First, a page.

For the first time a governor of a central bank of a Member State has criticized the policy of the European Central Bank. It was no other than Axel Weber, the president of the German Bundesbank. He said that he was critical of the new direction of the ECB monetary policy given the underlying risks. Weber criticized in particular the purchase of government bonds by the ECB, and advocated for quick exit from this purchase. Italian central bank governor Mario Draghi also called for an end of such purchases as quickly as possible, but without openly criticizing ECB policy.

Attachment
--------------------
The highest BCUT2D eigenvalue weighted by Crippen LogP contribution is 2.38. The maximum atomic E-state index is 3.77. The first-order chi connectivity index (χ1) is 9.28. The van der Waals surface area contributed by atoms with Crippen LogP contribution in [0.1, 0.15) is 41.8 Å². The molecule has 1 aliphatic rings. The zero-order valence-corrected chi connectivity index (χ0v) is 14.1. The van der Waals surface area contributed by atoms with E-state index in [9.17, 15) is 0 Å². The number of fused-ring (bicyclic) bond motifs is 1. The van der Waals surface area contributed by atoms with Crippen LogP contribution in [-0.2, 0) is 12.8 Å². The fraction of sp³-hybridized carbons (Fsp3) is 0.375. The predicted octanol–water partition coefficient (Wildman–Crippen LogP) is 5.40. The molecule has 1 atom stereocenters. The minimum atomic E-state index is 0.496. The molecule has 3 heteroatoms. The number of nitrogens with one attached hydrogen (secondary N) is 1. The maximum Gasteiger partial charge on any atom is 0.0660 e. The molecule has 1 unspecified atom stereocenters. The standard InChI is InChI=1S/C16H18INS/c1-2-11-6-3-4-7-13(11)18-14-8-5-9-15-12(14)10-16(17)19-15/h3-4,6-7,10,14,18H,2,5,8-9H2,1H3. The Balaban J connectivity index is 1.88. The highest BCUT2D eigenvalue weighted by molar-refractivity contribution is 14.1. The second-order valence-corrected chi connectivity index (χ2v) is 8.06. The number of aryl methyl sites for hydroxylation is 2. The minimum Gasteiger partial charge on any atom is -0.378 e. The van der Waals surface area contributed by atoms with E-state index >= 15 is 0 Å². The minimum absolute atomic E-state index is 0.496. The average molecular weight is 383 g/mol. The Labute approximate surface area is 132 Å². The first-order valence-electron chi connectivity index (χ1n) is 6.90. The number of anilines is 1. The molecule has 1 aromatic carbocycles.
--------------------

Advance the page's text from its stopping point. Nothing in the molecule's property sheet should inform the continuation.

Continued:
The thing is, both Mr. Weber and Mr. Draghi are candidates for the post of President of the ECB. So the criticism of Mr. Weber can be explained by his differing vision for the future policy of the ECB. However, monetary policy of the eurozone is not decided unilaterally by the President of the ECB, and Mr. Weber is actually criticizing all his fellow governors that have collectively taken the decision to purchase those bonds. Even if we set aside the concerns expressed by Jean Quatremer about the breach of confidentiality, it is apparent that Mr. Weber is frustrated with his colleagues and attempts to shift the debate to the public arena. This is dangerous. The ECB must at all cost remain independent in its deliberations in order to guarantee that professional, and not political considerations, guide its decision-making.